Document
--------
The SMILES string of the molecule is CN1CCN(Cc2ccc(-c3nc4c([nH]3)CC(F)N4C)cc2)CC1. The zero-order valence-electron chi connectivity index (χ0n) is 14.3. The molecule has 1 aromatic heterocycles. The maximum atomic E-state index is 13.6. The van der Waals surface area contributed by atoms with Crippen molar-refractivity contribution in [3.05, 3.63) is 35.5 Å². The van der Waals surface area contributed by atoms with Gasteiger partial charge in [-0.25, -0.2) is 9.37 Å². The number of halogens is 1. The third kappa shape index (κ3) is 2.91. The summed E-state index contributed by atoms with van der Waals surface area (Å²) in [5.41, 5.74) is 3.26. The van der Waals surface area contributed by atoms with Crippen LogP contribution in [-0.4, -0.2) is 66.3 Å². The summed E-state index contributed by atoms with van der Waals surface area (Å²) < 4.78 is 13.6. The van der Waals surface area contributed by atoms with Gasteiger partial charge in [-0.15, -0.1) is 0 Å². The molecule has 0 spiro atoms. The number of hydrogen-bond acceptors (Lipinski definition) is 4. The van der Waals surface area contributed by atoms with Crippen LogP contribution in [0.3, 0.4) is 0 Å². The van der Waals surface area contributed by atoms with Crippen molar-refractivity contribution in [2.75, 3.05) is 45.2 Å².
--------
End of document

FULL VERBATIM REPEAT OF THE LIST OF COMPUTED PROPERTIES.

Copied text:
The SMILES string of the molecule is CN1CCN(Cc2ccc(-c3nc4c([nH]3)CC(F)N4C)cc2)CC1. The zero-order valence-electron chi connectivity index (χ0n) is 14.3. The molecule has 1 aromatic heterocycles. The maximum atomic E-state index is 13.6. The van der Waals surface area contributed by atoms with Crippen molar-refractivity contribution in [3.05, 3.63) is 35.5 Å². The van der Waals surface area contributed by atoms with Gasteiger partial charge in [-0.25, -0.2) is 9.37 Å². The number of halogens is 1. The third kappa shape index (κ3) is 2.91. The summed E-state index contributed by atoms with van der Waals surface area (Å²) in [5.41, 5.74) is 3.26. The van der Waals surface area contributed by atoms with Crippen LogP contribution in [-0.4, -0.2) is 66.3 Å². The summed E-state index contributed by atoms with van der Waals surface area (Å²) < 4.78 is 13.6. The van der Waals surface area contributed by atoms with Gasteiger partial charge in [-0.15, -0.1) is 0 Å². The molecule has 0 spiro atoms. The number of hydrogen-bond acceptors (Lipinski definition) is 4. The van der Waals surface area contributed by atoms with Crippen LogP contribution in [0.3, 0.4) is 0 Å². The van der Waals surface area contributed by atoms with Crippen molar-refractivity contribution in [2.75, 3.05) is 45.2 Å².